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Reasons Why Photography Matters

Why is photography important?

This is a question everyone asks at some point or another. In the end it’s a question of why we’re getting up at 4 am to take pictures of the sunrise when we could be cozy and relaxed in the bed? Why do we have to spend countless hours adjusting our compositions and understanding the basics of photography while we could be enjoying TV or having a drink with our buddies?

On days when we’re lacking any creativity or even the shutter button is the most difficult thing to do but we keep going But why? Why is photography something that makes it so captivating?

What is it that keeps us going?

In this piece I’ll discuss the reasons I believe photography is essential. I hope these suggestions will give you clarity and enthusiasm as well as inspire you to shoot photos even when you feel that everything is meaningless and you’re supposed to put down your camera for good.

Let’s get started.

1. The photos we take show us what is important to us.

If you ask them what items they would like to save from their burned home The most frequently mentioned responses is a photo album or computer that contains all of their digital photos.

Interesting, isn’t it? We’d take photos of expensive jewelry, even in times of panic.

The urge to save our memories of the past is a powerful force one that reveals a lot about the importance that Dundee photography plays in the lives of people and is an expression of our incessant desire to capture the best moments in photographs.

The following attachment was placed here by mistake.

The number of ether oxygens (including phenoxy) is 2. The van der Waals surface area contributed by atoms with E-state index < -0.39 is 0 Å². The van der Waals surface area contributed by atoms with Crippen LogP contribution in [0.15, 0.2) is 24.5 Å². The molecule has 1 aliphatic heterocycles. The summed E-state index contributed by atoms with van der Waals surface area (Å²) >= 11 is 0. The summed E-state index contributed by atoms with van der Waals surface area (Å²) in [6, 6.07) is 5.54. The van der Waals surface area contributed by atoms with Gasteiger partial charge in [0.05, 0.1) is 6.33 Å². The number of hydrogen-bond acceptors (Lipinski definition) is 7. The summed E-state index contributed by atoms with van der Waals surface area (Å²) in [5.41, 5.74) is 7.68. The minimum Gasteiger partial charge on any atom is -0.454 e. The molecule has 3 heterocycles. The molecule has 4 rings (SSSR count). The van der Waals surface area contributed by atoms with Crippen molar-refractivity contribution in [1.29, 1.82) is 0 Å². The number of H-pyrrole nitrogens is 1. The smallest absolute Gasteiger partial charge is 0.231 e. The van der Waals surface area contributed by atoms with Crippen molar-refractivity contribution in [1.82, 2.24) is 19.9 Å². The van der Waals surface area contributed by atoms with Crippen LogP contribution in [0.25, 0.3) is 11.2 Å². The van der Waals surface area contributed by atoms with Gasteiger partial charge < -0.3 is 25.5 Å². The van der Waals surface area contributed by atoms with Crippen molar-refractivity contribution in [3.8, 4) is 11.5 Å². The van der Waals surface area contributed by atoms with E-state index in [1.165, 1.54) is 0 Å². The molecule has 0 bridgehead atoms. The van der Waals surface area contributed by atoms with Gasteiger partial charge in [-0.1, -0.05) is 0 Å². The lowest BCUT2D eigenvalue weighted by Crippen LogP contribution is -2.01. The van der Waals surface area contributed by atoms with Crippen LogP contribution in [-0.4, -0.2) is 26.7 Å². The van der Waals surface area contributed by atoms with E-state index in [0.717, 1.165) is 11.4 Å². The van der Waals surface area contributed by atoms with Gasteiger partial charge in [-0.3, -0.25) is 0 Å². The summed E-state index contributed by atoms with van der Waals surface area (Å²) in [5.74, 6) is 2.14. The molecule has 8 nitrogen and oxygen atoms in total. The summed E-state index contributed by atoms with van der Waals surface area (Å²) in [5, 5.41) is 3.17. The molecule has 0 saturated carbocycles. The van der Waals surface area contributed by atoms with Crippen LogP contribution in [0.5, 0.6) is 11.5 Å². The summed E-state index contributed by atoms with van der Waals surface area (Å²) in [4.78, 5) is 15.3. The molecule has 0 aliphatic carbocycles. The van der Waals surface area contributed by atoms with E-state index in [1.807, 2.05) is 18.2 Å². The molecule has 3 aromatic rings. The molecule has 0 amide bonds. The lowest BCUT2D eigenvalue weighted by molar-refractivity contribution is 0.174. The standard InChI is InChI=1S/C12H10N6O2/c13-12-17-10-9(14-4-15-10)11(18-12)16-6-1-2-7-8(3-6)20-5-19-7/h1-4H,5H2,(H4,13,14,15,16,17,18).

We keep the significant moments and people that have shaped our lives. The celebrations of birth and weddings, birthdays, anniversary celebrations, holidays and the construction of new homes are all recorded since they are significant.

Photos tell our story, a time-line of our lives, filled with people and places we cherish. They tell our story, which we are able to be able to share with others.

In the end, the hundreds of photos we capture combine to create the story that tells the story of our daily lives.

2. Photos are a part of our heritage

I can remember being on a train when it passed by a playground in which children were gathered in awe for their annual school picture. On the first row were the teachers. Behind them thousands of kids were well-dressed and dressed in uniforms. For a brief moment the whole assembly was silent. We moved through right as the photographer hit the shutter.

As if in unison, the massive group of children dispersed and escaped their forced slumber. The neat rows disintegrated, and broke into smaller groups who were playing soccer or sitting in a huddle with their buddies.

They didn’t realize that the image was going to live on for a long time. After a couple of generations the picture from the school might appear among old photos in the attic, and someone could seek out their grandfather amongst the fresh young faces.